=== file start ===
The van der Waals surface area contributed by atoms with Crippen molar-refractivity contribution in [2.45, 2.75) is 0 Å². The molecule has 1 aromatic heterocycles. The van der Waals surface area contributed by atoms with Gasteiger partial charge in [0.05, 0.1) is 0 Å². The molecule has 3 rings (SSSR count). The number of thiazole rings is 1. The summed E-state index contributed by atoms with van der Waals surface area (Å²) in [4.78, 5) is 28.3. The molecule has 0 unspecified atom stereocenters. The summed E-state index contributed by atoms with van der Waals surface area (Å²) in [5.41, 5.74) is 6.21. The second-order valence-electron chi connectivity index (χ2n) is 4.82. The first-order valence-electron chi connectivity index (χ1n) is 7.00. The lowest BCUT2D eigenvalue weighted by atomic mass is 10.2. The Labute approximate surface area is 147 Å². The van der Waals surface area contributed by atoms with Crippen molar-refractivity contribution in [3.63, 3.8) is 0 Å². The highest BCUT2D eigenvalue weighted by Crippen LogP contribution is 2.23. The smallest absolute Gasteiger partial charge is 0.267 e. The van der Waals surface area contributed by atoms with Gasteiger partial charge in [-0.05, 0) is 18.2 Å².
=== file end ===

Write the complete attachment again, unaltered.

The van der Waals surface area contributed by atoms with Crippen molar-refractivity contribution in [2.45, 2.75) is 0 Å². The molecule has 1 aromatic heterocycles. The van der Waals surface area contributed by atoms with Gasteiger partial charge in [0.05, 0.1) is 0 Å². The molecule has 3 rings (SSSR count). The number of thiazole rings is 1. The summed E-state index contributed by atoms with van der Waals surface area (Å²) in [4.78, 5) is 28.3. The molecule has 0 unspecified atom stereocenters. The summed E-state index contributed by atoms with van der Waals surface area (Å²) in [5.41, 5.74) is 6.21. The second-order valence-electron chi connectivity index (χ2n) is 4.82. The first-order valence-electron chi connectivity index (χ1n) is 7.00. The lowest BCUT2D eigenvalue weighted by atomic mass is 10.2. The Labute approximate surface area is 147 Å². The van der Waals surface area contributed by atoms with Crippen molar-refractivity contribution in [3.63, 3.8) is 0 Å². The highest BCUT2D eigenvalue weighted by Crippen LogP contribution is 2.23. The smallest absolute Gasteiger partial charge is 0.267 e. The van der Waals surface area contributed by atoms with Gasteiger partial charge in [-0.05, 0) is 18.2 Å².